Technology also helps thwart deceitful pickups. Brandman once worked with a client to install a device that would take digital snapshots of a driver's face, CDL and manifest, and store them in a permanent record. In case of a fraudulent pickup, the facility could send the driver's images to law enforcement. Posting notifications of the photo-taking policy served as another deterrent.
Before installing the equipment, the company had three bogus drivers make off with trucks over two years. Five years after installing the equipment, the company has yet to report another incident.
Even companies that enact stringent security measures sometimes discover vulnerabilities after it is too late. In 2010, a Cuban gang stole $90 million worth of medication from a Connecticut warehouse operated by pharmaceutical company Eli Lilly. The thieves entered the warehouse through the roof, disabled the alarm system, and loaded the goods onto tractor-trailers, according to the FBI.
"Eli Lilly didn't skimp," Brandman says. "The company appropriated what it felt was an adequate budget for security, but subsequently learned that having security that's good enough isn't good enough—not when it comes to professional thieves."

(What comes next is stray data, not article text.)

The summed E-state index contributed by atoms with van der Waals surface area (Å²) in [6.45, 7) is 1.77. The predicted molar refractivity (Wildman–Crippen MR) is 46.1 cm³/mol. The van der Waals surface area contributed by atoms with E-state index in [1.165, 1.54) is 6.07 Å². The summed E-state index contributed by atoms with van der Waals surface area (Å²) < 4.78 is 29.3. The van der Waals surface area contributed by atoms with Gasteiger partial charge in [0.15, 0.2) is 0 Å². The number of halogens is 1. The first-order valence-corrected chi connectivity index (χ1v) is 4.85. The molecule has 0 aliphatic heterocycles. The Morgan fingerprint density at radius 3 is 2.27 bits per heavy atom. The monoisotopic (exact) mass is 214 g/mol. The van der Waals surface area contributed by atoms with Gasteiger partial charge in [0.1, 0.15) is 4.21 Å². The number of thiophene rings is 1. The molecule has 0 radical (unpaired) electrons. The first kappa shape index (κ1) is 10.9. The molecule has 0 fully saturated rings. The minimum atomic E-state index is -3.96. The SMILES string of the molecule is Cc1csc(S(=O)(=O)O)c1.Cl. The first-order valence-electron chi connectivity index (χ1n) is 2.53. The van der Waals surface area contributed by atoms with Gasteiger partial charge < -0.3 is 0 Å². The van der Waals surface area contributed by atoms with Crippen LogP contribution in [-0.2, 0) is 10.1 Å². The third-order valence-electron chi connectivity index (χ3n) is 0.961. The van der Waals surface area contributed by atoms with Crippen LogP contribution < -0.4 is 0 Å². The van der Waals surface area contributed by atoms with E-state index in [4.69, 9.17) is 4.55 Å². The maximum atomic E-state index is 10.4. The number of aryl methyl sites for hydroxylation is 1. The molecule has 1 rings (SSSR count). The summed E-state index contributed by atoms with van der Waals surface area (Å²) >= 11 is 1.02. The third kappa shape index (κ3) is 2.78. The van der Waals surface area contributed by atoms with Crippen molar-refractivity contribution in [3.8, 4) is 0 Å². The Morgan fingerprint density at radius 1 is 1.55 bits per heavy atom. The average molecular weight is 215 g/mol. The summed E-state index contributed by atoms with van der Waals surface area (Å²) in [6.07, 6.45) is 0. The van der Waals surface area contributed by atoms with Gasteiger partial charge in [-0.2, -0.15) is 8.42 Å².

Pharmaceuticals, although accounting for just three percent of all stolen goods, receive attention because of the danger stolen, and subsequently reintroduced, goods pose to consumers.
The Eli Lilly heist generated robust discussion in the pharmaceutical industry about risk mitigation, notes Chuck Forsaith, chairman of the Pharmaceutical Cargo Security Coalition (PCSC), an organization comprised of pharmaceutical industry professionals, law enforcement and government entities, cargo insurers, carriers, and risk management advocates dedicated to preventing theft of pharmaceutical products in transit.
After the theft, Eli Lilly carefully reviewed the incident and uncovered vulnerabilities that it shared within the industry. "That shared insight strengthened the pharmaceutical industry's ability to protect itself against these types of illicit intrusions," Forsaith says.
The pharmaceutical industry employs many of the same protective methods as other industries, including focusing on layers of security. To keep cargo safe, companies may use teams of drivers, GPS tracking technology, and remote vehicle disabling in transit. In the warehouse, measures might include increased lighting, and strict visitor identification.
Sharing is Caring
The pharma industry has also focused on sharing intelligence through annual conferences, daily alerts, and topical updates for PCSC members and stakeholders, such as law enforcement and logistics providers.